The thing that impressed me the most as we were interviewing the various candidates about Megan, the thing that I look for is not necessarily how they answer my questions, but the questions that they ask of me. Nobody asked deeper, more thoughtful questions in that interview than Megan. It’s through those questions that I understand how they think and how they approach problems and how they will take this job on and wear the mantle of leadership here at the University of Northern Iowa.

She was deeply engaged and excited about the opportunities here, but she was asking questions about how athletics fits in the role of the university. Where is the university going? How can athletics help that? What’s the role of the community here within the university? How can she help build better connections between the university and our community, the Cedar Valley, and the greater community that is the State of Iowa that we as a region institution serve?

Her questions were probing. They were deep, and it showed a deep commitment to our students, to the athletics program, to the university, and to the community in which we live and grow and build. She understands that synergistic relationship between UNI, Waterloo, Cedar Falls, the rest of the Cedar Valley, and her questions really opened that up. I found a leader that had a great deal of integrity in the way that she approached the problems that she was asked to solve.

She was in the middle of what I refer to as the Drake Renaissance, and I think Drake may start to use that term, but it really has been fun to watch what Drake University has done over the last several years, and Megan played a critical role in helping that roll out and that process happen.

So it is my deep pleasure, my honor to welcome Megan to the University of Northern Iowa, and it’s my pleasure to introduce to all of you the next Director of Panther Athletics, Dr. Megan Franklin.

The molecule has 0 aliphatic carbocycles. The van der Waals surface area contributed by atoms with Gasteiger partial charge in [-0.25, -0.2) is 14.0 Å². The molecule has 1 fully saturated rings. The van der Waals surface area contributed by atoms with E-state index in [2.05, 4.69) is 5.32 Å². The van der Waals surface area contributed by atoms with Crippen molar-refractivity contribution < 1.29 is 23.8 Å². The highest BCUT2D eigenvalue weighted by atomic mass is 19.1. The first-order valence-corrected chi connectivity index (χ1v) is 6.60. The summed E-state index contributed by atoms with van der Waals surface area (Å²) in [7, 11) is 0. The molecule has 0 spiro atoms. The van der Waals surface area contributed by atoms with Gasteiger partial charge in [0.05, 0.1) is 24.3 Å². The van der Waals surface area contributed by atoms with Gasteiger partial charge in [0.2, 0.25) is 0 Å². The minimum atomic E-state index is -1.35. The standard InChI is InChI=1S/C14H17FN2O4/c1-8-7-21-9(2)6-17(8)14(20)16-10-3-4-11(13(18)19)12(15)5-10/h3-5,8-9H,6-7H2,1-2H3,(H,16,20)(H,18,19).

MEGAN FRANKLIN: Thank you. Good afternoon. Thank you, President Nook, for your kind remarks. I’m thrilled to be invited to serve as the next Director of Athletics at the University of Northern Iowa.

I’m grateful to President Nook for believing in my vision for Panther Athletics. I look forward to joining Mark and Cheryl in the stands. I’ve long admired your support of the athletics programs, and you’re there, and I’ll be with you.

I would also like to acknowledge Dr. Elaine Eshbaugh, Professor of Gerontology and Faculty Athletics Representative. She served as the search committee chair, and she certainly was dedicated to the best interest of the coaches, student-athletes, and staff as she went about finding the next leader for Panther Athletics. She had their heart in mind. She also has been a colleague and impassioned of service of the student-athletes as faculty athletics reps, and I truly believe the NCAA has a model in you in what you do for Panther Athletics as a Faculty Athletics Liaison.

As I considered the opportunity to lead in this next era of Panther Athletics, the first attribute that came to mind was that of the people. You hear that a lot when people talk about place, but it’s true here. It’s truly a signature. I learned early on that the coaches and staff members that I met as a member in the league with them were trusted, and their vision was where we needed to be and to go, and they became friends.

A few years ago there was a Power Index that the D1 ticker put together for every conference in Division-I athletics, and it looked at eight attributes about a strong athletics department. Northern Iowa led the Missouri Valley Conference in these areas, and I’m going to share them with you because I think they’re important to know: In facilities, in donor support, leadership alignment, brand perception, men’s basketball success, football success — and in this case they looked at the MVFC institutions — non-revenue success, Power 5 AD potential, and quality of life.